Thursday, August 23, 2007

Brown sugar....

Thanks to the Rolling Stones for the lyric. I've always had a soft spot for that song, having lived in Memphis.


Sorry for not being here yesterday, y'all, I've been feeling a bit under the weather the last few days, and decided to use my day off to crash. Much to my husband's chagrin, I didn't even take care of loading the dishwasher. I just took TFYO to school, and crashed out on the bed surrounded by cats. I feel better this morning, but I'm going got the doctor next week, just in case. You all are so sweet, worrying about me! It's funny how we all get used to seeing each other every day. I did pop in to read a couple of your blogs and comments very quickly yesterday. Maybe I have food poisoning, too, Jo!




Speaking of food, on to the post.






There is simply nothing so Southern as "sweet tea". For those of you not in the know, "sweet tea" is really iced tea, but...it's also not.




The first time I had sweet tea was when I moved to Alabama from Michigan. I had ordered an iced tea to go with my lunch, and the waitress dutifully brought me a glass filled to the brim with a lovely dark liquid. It looked good and strong, which is how I like it. I took a sip. Then I gagged.


It tasted like it had been sweetened with corn syrup, and then I realized it probably had.


I grew up drinking hot tea, made in a pot, either loose or in bags, served with sugar and milk. Canadians are moving more towards coffee now (can anyone say Tim Horton's?), but the older generation loves its tea. My great-grandmother made me sit down for tea at ten a.m. and four p.m. every day I spent with her as a child. And it was glorious. Little sandwiches with the crusts cut off, and marvelous pastries she'd made herself. Yum.


When I moved to the states, we drank iced tea, and it was okay. Usually it was pre-made Nestea, which is really just brown lemonade.


And then came the South, with it's wonderful and weird ways.


I love grits. And I adore greens with ham hock. I even have started to like banana pudding (nanner puddin' for those of you speaking southern today), if it's not too sweet. But I can't drink sweet tea.


And it's made me somewhat of an outcast.


I love going out to eat with my in-laws because the drink order always goes like this:


"Sweet tea." "I'll have a sweet tea." "Sweet tea, please." "One for me, too." "I'll have unsweet tea, please."


And that point, it gets deathly quiet, inevitably someone drops a piece of flatware, and the waiter or waitress stares at me, with pencil poised above pad as if I'd just asked for a slice of boiled puppy.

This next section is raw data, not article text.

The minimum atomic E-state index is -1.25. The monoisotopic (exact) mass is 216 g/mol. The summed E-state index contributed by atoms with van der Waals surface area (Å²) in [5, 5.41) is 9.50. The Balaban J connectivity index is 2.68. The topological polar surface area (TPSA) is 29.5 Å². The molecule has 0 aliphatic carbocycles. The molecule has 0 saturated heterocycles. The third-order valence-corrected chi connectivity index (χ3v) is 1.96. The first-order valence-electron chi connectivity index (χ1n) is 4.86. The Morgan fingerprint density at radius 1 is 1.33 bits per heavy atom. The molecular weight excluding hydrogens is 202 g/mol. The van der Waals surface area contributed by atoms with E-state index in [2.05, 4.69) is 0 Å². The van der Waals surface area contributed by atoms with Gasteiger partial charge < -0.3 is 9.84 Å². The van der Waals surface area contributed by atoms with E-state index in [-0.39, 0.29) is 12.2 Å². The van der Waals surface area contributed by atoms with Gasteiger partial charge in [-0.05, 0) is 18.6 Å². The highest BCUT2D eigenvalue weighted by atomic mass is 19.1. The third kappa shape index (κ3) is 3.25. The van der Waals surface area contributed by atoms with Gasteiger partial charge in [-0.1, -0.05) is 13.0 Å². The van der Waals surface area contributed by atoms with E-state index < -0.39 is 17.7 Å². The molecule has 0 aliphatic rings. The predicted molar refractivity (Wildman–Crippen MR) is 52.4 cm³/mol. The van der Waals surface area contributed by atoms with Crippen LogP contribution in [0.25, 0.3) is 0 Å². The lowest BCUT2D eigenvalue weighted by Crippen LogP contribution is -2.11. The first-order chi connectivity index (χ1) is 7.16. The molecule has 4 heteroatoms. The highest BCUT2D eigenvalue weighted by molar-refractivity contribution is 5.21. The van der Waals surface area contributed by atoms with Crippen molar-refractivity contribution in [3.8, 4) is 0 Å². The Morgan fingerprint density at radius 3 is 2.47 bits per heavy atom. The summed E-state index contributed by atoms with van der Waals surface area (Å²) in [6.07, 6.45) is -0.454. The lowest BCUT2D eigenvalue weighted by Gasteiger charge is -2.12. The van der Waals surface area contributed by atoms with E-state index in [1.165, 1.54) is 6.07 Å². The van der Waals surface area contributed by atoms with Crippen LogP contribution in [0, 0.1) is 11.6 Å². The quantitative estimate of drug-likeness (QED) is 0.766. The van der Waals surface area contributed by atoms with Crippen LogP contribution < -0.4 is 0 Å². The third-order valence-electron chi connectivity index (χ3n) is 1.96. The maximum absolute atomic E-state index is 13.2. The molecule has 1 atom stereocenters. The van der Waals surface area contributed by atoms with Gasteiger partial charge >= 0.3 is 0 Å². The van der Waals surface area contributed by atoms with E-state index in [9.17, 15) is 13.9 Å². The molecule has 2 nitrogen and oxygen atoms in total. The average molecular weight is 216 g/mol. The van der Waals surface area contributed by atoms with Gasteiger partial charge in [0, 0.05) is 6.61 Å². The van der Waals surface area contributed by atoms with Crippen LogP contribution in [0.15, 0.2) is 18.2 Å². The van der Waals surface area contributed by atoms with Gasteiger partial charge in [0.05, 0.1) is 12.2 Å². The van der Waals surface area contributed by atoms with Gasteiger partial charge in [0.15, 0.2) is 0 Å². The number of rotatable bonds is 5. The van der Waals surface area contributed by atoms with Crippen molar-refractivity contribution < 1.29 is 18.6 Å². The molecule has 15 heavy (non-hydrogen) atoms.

Then my father-in-law will rescue me with a quick "Oh, she's from up north." And then a sly grin crosses his face, "She's a foreigner."


The the waitress will usually bring me little packets of artificial sweetener, and look horrified when I tell her I don't need them. I drink my tea straight, just a slice of lemon. I know it sounds odd, but ever since that first taste of sweet tea eleven years ago, my taste buds shudder at the thought of putting sweetener in my tea. I find it more refreshing without it. And Luzianne tea really seems to be the official tea of the south. It does make very good iced tea, very clear, very strong. I just don't like sugar in it.


My aversion to sweet tea is really the only thing that marks me out down here now. More often than not, my speech is coloured by a soft southern accent, and I can cook with the best of them. I even have a recipe for sweet tea that I make when the in-laws come to visit. But when they're not here, by husband just has to deal with the pitcher of unsweet tea glaring at him from the fridge. I offer to make a sugar syrup to sweeten it for him, but he just sighs, and drinks it straight likes his foreigner wife. Her and her strange northern ways.

10 comments:

bellevelma said...

I hear you on the sweet tea. Yuck! My uncle in the south used to make sweet tea all the time but they didn't want the added calories of a real sweetner so they used one of the liquid artificial sweetners. Talk about nasty. I used to cry when we visited them and that's all they had to drink at dinner. Yuck, yuck, yuck! Liquid poison was more like it.

Hope you're feeling better!

Willowtree said...

And that's why if an Australian tells a joke in a room full of Americans and Canadians, the Canadians will laugh. Trust me, I spent years travelling and I know this for a fact.